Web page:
What is Expressive Arts Therapy?

You do not have to be an "artist" to benefit from the Expressive Arts (EXA). In fact, if you have little to no background in the arts, you are in a great place to begin! EXA is not about painting a "pretty picture", performing a polished dance piece or writing a poem ready for publication. Instead, EXA is about learning to trust that when we are engaged in the flow of creativity and spontaneity, we can gain deeper insights, develop new meanings and discover surprising solutions.


Despite some assumptions, talk is an important component of this work. Additionally, Expressive Arts Therapy includes the use of visual arts, movement, drama, music, writing, sand tray therapy and other creative arts therapies,  either independently or in combination with one another.  Discovering which of these modalities will bring forth your greatest strengths and resources is an exciting part of the work. Because change can only occur when there is a balance of safety and risk, I am regularly checking in and shaping the expressive arts experience to make sure that you are feeling safe and secure while also encouraging you to challenge yourself. I help establish this sense of safety in the following ways: 

  • Opportunities to "warm up" to creativity and spontaneity
  • Creative options to choose from (or disregard altogether!)
  • As much (or as little) direction and guidance as is needed
  • Open invitation to dialogue about the process from beginning to end.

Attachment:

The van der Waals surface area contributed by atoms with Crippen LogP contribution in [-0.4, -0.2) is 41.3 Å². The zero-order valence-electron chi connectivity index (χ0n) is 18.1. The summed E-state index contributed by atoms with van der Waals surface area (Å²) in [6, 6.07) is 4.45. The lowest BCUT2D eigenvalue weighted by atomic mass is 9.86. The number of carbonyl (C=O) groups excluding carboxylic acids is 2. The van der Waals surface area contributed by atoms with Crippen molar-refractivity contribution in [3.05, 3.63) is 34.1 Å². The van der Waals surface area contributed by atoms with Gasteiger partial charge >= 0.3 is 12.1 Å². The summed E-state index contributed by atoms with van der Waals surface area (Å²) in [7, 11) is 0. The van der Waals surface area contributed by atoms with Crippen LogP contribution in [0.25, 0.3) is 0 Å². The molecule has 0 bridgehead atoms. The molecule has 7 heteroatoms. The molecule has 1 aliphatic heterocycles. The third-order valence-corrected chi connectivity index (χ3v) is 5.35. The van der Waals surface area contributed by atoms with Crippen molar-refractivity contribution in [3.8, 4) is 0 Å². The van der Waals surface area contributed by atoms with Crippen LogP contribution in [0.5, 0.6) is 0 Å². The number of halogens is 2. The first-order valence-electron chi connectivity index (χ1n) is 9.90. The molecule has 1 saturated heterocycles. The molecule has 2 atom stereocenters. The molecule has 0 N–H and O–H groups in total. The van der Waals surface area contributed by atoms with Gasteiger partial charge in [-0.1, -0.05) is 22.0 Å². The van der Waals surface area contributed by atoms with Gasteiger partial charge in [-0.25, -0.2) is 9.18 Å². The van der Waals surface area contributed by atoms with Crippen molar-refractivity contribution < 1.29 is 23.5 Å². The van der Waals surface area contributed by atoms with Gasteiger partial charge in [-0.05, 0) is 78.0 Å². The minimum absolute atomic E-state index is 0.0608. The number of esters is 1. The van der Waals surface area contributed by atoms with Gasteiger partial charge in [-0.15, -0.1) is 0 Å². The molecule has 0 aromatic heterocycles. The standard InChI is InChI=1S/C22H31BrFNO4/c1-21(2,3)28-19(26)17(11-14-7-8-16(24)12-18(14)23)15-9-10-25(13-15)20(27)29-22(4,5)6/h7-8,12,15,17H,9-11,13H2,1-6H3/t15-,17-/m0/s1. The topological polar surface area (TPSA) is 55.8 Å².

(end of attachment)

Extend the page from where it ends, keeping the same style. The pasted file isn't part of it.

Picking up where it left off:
• Taking time to  help you share and  integrate the creative experience  once it is complete


Because the creative possibilities are endless, there is no "typical session". However, most of our sessions include four important components: 

  1. Setting an Intention. This may be a part of your longer-term personal goals in therapy or be more specific to the moment in which we find ourselves in

  2. The Creative Encounter. Once we've decided together which creative modality (or modalities) you might work in, the creative process begins!  

  3. Sharing/Witnessing. Being seen and having an opportunity to verbally process your creative encounter can be one of the most powerful parts the of the session.

  4. Integrating/Harvesting. This last step is important in helping you to bring what you need from the session into your life, so that the session can continue to benefit you even when it is over.